Many of us are collectively experiencing the bitter cold winds of winter these days. A time when our mettle is tested against the long, enduring freezing nights and tundra-like mornings that cause us to flinch and wonder what in the world am I doing here?
Despite the cold I have been venturing forth for long, solitary walks. The other day I found myself walking toward the calling horizon of a yonder shore. I felt an incredible surge of gratitude as I was walking on the river. Yes, on the river – with my eyes focused on its sumptuous, ever-extending white sheath of peacefulness; the mountains in the backdrop as good companions for the journey. There were the poking and peaking little mantras of nature’s ice sculptures along the way: angelic shapes having erupted from below during past melting times. All are reminders for me of the consistent beckoning of beauty all around when I take the time to be at one with my environment.
And yet there was the unfortunate reminder of some parts of what I see as the world gone wrong: skidoos providing the noise pollution, fuel and heavy weight barraging against the winding landscapes destroying the breathing holes of many small animals, thus destroying part of the eco-system and food chain. And what kind of stress do these reverberating clangs have on the nearby forestation, and animal population – the skittish deer, the mournful wolves, and the hungry coyotes? I wonder if it might interrupt the hibernating patterns of bears?
As I made my way along the pathless trek, I realized that in my desire to communion with silence, that I felt at times aggravated instead. I found myself questioning the need to have icy pathways cordoned off so that dozens of snowmobilers could rev up their engines, and spend the afternoon meandering in single-file back and forth, back and forth, from one post to the other. I did question the sense of all of this. And the word sorrow came to mind. I have often been confused and most likely misinterpreted the meaning of sorrow but now I am reflecting differently on its meaning and purpose.
Part of the focus of my doctoral studies is dealing with an ancient dilemma of the soul known as acedia. Acedia can be defined with many a descriptive: restlessness, torpor, and sloth to name a few. It means not to care – and to not care that we don’t care, often nurturing a core cause of anger. I question whether there is a relationship to trauma and identity crisis when we suffer with acedia. Ultimately its anxiety causes a lack of a connection with what some name as God. Others who have different belief systems may refer to God as life itself, or Being – existence. Humanity. Regardless of our religious rhythms, we are not connected to our beauty, our humanity, and ourselves when we are suffering with acedia. And we don’t care that we don’t care.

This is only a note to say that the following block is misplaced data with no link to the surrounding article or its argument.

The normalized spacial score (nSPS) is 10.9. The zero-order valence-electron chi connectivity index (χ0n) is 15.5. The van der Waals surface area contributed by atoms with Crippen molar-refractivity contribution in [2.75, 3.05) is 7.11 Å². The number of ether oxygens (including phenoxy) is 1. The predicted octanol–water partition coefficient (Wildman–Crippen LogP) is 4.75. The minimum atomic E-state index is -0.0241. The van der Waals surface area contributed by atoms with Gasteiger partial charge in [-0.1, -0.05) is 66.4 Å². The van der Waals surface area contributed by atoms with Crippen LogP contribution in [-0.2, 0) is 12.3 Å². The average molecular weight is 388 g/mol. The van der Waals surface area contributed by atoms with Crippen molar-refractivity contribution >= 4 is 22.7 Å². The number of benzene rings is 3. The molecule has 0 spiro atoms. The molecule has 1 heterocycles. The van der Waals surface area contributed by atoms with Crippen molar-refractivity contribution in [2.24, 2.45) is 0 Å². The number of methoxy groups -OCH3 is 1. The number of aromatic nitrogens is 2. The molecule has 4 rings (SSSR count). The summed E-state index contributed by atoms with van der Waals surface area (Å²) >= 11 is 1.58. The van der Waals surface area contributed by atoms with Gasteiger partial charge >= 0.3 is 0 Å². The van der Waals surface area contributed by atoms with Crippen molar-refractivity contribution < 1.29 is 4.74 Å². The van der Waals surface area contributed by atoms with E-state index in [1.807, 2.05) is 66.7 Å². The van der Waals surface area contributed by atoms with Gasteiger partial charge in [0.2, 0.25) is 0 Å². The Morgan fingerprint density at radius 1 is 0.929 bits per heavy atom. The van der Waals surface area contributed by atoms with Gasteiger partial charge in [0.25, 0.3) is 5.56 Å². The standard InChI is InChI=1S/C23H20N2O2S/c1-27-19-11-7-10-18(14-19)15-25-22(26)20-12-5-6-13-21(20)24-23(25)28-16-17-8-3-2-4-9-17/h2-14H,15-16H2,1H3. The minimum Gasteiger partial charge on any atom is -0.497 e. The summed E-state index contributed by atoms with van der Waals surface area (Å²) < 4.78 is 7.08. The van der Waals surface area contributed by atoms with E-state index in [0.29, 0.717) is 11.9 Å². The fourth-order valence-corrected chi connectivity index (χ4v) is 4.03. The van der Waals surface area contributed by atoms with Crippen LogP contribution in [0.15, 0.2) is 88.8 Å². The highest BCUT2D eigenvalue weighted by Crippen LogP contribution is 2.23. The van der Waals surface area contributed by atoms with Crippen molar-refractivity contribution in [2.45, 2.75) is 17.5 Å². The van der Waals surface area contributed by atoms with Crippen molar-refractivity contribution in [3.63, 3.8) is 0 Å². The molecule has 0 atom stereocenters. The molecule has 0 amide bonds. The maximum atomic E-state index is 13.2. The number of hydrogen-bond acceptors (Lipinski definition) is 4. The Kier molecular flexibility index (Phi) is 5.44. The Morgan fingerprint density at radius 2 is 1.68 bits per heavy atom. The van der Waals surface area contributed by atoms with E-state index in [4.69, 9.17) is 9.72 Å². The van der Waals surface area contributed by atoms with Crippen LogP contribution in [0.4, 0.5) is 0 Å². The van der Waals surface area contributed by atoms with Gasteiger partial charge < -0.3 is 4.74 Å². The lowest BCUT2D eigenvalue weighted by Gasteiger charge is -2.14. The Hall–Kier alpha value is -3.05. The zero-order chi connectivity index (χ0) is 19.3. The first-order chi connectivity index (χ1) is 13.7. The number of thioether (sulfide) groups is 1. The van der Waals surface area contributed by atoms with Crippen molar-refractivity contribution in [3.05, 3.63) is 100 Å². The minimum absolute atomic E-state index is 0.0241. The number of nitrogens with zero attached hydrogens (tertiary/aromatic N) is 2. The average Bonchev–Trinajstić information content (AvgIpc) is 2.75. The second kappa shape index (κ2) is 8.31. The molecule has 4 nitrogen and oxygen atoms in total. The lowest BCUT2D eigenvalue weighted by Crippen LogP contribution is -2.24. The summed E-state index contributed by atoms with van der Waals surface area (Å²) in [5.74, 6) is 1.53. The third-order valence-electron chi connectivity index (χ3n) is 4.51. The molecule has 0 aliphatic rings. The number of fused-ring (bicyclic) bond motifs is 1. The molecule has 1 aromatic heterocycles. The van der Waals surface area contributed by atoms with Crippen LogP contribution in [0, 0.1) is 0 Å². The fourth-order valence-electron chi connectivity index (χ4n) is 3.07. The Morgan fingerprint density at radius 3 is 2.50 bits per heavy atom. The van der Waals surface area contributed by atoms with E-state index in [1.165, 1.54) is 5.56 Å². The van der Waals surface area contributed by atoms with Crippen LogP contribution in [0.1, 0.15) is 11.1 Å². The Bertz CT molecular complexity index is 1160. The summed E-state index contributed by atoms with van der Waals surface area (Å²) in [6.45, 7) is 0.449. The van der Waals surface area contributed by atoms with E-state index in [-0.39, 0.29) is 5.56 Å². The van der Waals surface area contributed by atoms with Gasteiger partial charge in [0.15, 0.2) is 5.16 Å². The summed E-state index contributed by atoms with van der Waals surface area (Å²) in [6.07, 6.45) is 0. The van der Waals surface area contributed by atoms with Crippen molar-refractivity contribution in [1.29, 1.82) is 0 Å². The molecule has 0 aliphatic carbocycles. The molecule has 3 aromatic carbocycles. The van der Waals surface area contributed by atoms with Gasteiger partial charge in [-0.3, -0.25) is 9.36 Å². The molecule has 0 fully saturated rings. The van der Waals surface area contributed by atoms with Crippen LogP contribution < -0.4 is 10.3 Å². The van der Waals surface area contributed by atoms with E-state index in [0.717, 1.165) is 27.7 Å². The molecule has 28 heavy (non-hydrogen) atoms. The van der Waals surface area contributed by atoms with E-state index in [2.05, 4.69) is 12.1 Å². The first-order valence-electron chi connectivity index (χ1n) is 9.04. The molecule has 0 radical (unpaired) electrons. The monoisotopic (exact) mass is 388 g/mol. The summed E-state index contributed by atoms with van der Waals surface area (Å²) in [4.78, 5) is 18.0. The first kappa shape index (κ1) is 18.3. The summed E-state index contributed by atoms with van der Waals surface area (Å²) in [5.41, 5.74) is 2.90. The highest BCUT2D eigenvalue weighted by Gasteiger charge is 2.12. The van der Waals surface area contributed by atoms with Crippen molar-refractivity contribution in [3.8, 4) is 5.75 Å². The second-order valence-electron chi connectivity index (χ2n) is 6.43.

Much had been written about acedia in the past, but it seems to go for a hiatus every now and then. It has been noted and named as a ‘noon-day demon’ for its presence is rude and bragging, with no care or consideration to who or what is watching. It causes much self-destruction and in turn destruction to our world. Many who suffer from acedia are in denial about their circumstances with the vice. Many are even unaware of its consequences. How can we question and reflect on our responsibility in dealing with this ancient and yet still-ever present and troublesome predicament? How can we find ourselves humble enough to own our own?
Part of my research put me in touch with the historical religious scholar – Thomas Aquinas. Though further reading is by all means necessary, Aquinas reflects on the role of the soul. And when we are soul-diseased the soul is sorrowful. It is not the pain of when we face ego-dilemmas that we are often familiar with when we don’t get our way, or are inconvenienced by many of life’s impediments. It is not the hurt that needs tending to when we have been wounded, and those wounds leave us with gaping holes that obstruct our pathway toward healthy and sustainable relationships. But yet, these may be part of the cause of our distractions, that keep us away from tending to the soul’s cry.
Sorrow is the suffering of the soul, when the soul has no place or space to unfold into her own beauty. And here beauty is represented with modicums of truth and goodness. Beauty becomes an ethic in which we are called to fulfill ourselves in. This has something to do with true purpose and eventually ‘becoming.’
Our souls are created so that we can serve the world, the hungry, the poor, and advocate for the injustices that we see ourselves faced with day-to-day: even along the banks of the snowy-white river.
As I made my way home, I felt deeply pensive about the voice of the soul of Mother Earth. Indeed, she must be sorrowful. For she is mourning her own loss, and the loss of her creation. What will it take to motivate us to be in communion with her cry? My first response is empathy. There is both a Jesus and a Buddha reference about ‘being a light (or lamp) onto yourself.’ I need to own and take responsibility for my divine spark. And shine that light into the darkness of the world – and the snowmobile trails.
I welcome your reflections, comments and encourage conversation, dialogue and contemplation.
Blessings for the journey, and peace on the trails,